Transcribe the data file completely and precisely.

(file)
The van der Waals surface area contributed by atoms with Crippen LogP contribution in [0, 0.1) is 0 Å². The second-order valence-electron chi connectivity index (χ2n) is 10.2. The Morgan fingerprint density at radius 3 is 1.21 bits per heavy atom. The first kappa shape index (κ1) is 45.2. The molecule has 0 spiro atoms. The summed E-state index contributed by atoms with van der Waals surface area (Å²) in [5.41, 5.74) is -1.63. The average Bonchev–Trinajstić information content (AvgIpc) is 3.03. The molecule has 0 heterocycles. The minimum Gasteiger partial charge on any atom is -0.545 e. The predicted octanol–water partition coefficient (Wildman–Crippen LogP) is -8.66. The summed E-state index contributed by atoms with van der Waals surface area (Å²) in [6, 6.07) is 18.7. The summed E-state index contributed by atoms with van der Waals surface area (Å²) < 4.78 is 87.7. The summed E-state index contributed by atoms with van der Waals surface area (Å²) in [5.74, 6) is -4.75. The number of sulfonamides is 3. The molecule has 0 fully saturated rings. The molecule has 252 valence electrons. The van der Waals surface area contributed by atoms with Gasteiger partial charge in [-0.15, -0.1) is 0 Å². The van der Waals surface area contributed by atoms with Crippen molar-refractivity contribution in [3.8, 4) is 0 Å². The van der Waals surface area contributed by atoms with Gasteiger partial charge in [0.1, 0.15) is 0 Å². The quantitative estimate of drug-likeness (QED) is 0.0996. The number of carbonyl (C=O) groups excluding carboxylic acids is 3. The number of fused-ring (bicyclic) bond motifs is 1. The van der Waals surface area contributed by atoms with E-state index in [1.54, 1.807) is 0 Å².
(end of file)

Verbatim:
The van der Waals surface area contributed by atoms with Crippen LogP contribution in [0, 0.1) is 0 Å². The second-order valence-electron chi connectivity index (χ2n) is 10.2. The Morgan fingerprint density at radius 3 is 1.21 bits per heavy atom. The first kappa shape index (κ1) is 45.2. The molecule has 0 spiro atoms. The summed E-state index contributed by atoms with van der Waals surface area (Å²) in [5.41, 5.74) is -1.63. The average Bonchev–Trinajstić information content (AvgIpc) is 3.03. The molecule has 0 heterocycles. The minimum Gasteiger partial charge on any atom is -0.545 e. The predicted octanol–water partition coefficient (Wildman–Crippen LogP) is -8.66. The summed E-state index contributed by atoms with van der Waals surface area (Å²) in [6, 6.07) is 18.7. The summed E-state index contributed by atoms with van der Waals surface area (Å²) < 4.78 is 87.7. The summed E-state index contributed by atoms with van der Waals surface area (Å²) in [5.74, 6) is -4.75. The number of sulfonamides is 3. The molecule has 0 fully saturated rings. The molecule has 252 valence electrons. The van der Waals surface area contributed by atoms with Gasteiger partial charge in [-0.15, -0.1) is 0 Å². The van der Waals surface area contributed by atoms with Crippen molar-refractivity contribution in [3.8, 4) is 0 Å². The van der Waals surface area contributed by atoms with Gasteiger partial charge in [0.1, 0.15) is 0 Å². The quantitative estimate of drug-likeness (QED) is 0.0996. The number of carbonyl (C=O) groups excluding carboxylic acids is 3. The number of fused-ring (bicyclic) bond motifs is 1. The van der Waals surface area contributed by atoms with E-state index in [1.54, 1.807) is 0 Å².